I came across this idea on Ann Voskamp’s blog, Holy Experience. I don’t think I will buy the book because my stack of unread books is looking dangerous, but I like the idea.
I have used chocolate and crisps and fudge to deal with stress for years. Though it is a short-term solution which creates long-term problems. Weight, health, annoyance with oneself for succumbing. No long term good at all.
Finally, in despair at my lack of fitness, I started working one on one with a holistic trainer in September. I have shed about 9 pounds, but more importantly, as far as I can tell, seem to have shed the chocolate and sweets addiction. For the first time in my life!!
I think reading books on just how bad sugar is for the human body helped.
Now, I need to retrain my reflexes. If I am stressed or depressed or very low, I need to remember not to reach for chocolate or crisps to raise my blood sugar. Instead pray, or exercise and pray.
I like mid-life. The biggest discovery of this decade for me has been that it is never too late to learn new things, and it is never too late to change.
Anyway, there is an excerpt from the book
His compassions never fail. They are new every morning; great is your faithfulness. I say to myself, “The Lord is my portion; therefore I will wait for him.” (Lamentations 3:22–24)
The term “portion control” took on a whole new meaning for me one day when I read the response that God’s people had after Moses led them out of slavery in Egypt.
God had performed several sensational miracles to help them escape their captors. Yet they panicked when food became scarce. They even asked to go back to slavery in Egypt where food was supposedly abundant. But God planned to use their desire for food to teach them about daily dependence on him.
As Israelites traveled through the desert, each morning God would rain down exactly what they needed for nourishment—a provision called “manna,” which I imagine was something like little, sweet, potato flakes. They were to collect just enough manna for the day. They couldn’t gather extra, except before the Sabbath day of rest, or it would rot. This daily process was intended to put them in the habit of dependence on God, and only God.
However, the Israelites began to grumble and turned their hearts against God. So He took them on a detour. Instead of heading straight to the Promised Land of freedom, they wandered in the desert for forty years while they learned how to truly depend on God.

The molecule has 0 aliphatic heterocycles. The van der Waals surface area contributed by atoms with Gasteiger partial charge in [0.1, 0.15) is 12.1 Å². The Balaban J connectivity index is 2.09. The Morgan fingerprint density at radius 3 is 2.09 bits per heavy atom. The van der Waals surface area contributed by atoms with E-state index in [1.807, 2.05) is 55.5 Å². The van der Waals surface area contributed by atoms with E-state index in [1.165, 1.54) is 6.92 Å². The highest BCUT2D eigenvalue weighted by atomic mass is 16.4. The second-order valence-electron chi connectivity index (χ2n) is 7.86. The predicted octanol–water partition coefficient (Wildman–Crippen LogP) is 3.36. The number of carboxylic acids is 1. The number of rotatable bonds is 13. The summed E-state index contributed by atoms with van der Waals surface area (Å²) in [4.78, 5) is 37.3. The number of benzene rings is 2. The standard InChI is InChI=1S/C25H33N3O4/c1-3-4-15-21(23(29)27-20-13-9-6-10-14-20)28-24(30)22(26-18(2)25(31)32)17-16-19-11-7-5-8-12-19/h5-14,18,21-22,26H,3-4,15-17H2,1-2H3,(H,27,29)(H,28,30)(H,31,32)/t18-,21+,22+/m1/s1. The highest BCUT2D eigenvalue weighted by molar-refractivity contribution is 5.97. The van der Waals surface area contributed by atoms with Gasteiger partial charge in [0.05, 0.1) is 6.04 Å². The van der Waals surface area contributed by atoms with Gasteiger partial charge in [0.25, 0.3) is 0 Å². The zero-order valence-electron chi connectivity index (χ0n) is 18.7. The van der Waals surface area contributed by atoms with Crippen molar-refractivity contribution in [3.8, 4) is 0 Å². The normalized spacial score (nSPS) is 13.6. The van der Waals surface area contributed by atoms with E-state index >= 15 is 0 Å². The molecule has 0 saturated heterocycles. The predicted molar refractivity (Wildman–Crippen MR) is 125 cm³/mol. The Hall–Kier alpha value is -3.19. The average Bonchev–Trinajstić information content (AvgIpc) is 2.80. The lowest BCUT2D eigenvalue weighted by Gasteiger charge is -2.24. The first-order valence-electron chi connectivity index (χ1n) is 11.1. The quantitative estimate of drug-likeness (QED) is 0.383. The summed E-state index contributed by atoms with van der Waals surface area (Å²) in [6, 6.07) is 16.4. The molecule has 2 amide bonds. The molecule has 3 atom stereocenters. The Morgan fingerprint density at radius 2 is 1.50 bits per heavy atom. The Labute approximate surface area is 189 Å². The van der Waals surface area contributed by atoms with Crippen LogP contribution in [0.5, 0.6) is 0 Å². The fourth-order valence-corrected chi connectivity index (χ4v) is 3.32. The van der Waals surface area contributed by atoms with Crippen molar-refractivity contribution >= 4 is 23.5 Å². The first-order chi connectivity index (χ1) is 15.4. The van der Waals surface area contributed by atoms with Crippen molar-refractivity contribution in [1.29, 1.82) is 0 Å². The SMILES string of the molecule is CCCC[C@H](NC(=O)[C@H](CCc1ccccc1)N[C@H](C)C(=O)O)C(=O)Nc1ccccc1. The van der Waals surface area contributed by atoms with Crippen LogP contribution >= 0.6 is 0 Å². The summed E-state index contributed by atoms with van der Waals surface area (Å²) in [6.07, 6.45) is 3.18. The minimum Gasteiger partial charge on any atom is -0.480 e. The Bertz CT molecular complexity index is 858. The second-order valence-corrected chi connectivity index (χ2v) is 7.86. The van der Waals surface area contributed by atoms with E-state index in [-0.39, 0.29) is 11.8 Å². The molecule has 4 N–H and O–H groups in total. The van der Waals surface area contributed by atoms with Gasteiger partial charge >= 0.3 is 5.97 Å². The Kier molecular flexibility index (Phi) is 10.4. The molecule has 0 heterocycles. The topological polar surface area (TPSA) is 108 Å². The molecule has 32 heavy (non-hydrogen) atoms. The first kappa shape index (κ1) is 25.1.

I don’t know about you, but I don’t want to spend the next forty years of my life learning this lesson.
As we apply this same process to our struggles, we can find that God is the perfect portion for everything we need, every longing we have, every desperate desire of our soul.
God is there when my husband and I have a big argument, my kids are unruly, a business deal doesn’t go as planned, or the bills start piling up. Instead of grabbing a tub of ice cream or ordering pizza, I can ask God to be my daily portion in these tough times.
For example, if your boyfriend breaks up with you, instead of inhaling a big bowl of chips and dip, ask God to be your daily portion of companionship in this lonely time. “God, I hate this rejection and hurt. Sometimes I feel like the loneliness is going to swallow me alive. I can’t deal with this on my own. Will You be my portion of healing and companionship just for this day?”
Or, when your kids are driving you crazy, instead of chowing down three pieces of chocolate cake, you might pray, “God, I so desperately want to be a patient mom. I don’t know if I can be a patient mom the rest of my life. But with Your portion of strength I can rely on You in this moment and not try to medicate my shortcomings with food.”
Whatever your situation, ask God to be your daily portion of companionship, provision, and patience—over and over.
Soon, you’ll find yourself walking in victory over those things instead of looking back over tears and a pile of cake crumbs.
~from Lysa’s book Made to Crave: Satisfying Your Deepest Desire with God, Not Food. Madetocrave.org